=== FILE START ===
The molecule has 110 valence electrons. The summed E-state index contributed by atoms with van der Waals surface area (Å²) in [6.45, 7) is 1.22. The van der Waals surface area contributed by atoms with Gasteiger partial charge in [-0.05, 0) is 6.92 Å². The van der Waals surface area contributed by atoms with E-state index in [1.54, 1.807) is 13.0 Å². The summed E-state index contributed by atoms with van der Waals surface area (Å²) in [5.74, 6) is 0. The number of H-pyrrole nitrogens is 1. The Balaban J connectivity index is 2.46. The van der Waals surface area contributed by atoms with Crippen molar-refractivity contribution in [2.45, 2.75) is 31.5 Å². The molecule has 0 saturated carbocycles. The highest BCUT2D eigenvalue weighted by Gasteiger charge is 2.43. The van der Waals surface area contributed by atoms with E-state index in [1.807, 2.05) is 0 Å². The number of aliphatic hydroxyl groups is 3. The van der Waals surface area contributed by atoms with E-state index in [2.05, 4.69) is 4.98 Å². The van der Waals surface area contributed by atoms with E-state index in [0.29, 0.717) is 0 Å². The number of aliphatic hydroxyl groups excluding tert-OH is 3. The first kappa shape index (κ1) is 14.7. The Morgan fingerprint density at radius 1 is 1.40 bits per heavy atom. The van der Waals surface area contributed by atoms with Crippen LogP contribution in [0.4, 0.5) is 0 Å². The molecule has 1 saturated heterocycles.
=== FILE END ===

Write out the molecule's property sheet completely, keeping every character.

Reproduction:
The molecule has 110 valence electrons. The summed E-state index contributed by atoms with van der Waals surface area (Å²) in [6.45, 7) is 1.22. The van der Waals surface area contributed by atoms with Gasteiger partial charge in [-0.05, 0) is 6.92 Å². The van der Waals surface area contributed by atoms with E-state index in [1.54, 1.807) is 13.0 Å². The summed E-state index contributed by atoms with van der Waals surface area (Å²) in [5.74, 6) is 0. The number of H-pyrrole nitrogens is 1. The Balaban J connectivity index is 2.46. The van der Waals surface area contributed by atoms with Crippen molar-refractivity contribution in [2.45, 2.75) is 31.5 Å². The molecule has 0 saturated carbocycles. The highest BCUT2D eigenvalue weighted by Gasteiger charge is 2.43. The van der Waals surface area contributed by atoms with E-state index in [1.807, 2.05) is 0 Å². The number of aliphatic hydroxyl groups is 3. The van der Waals surface area contributed by atoms with E-state index in [2.05, 4.69) is 4.98 Å². The van der Waals surface area contributed by atoms with E-state index in [0.29, 0.717) is 0 Å². The number of aliphatic hydroxyl groups excluding tert-OH is 3. The first kappa shape index (κ1) is 14.7. The Morgan fingerprint density at radius 1 is 1.40 bits per heavy atom. The van der Waals surface area contributed by atoms with Crippen LogP contribution in [0.4, 0.5) is 0 Å². The molecule has 1 saturated heterocycles.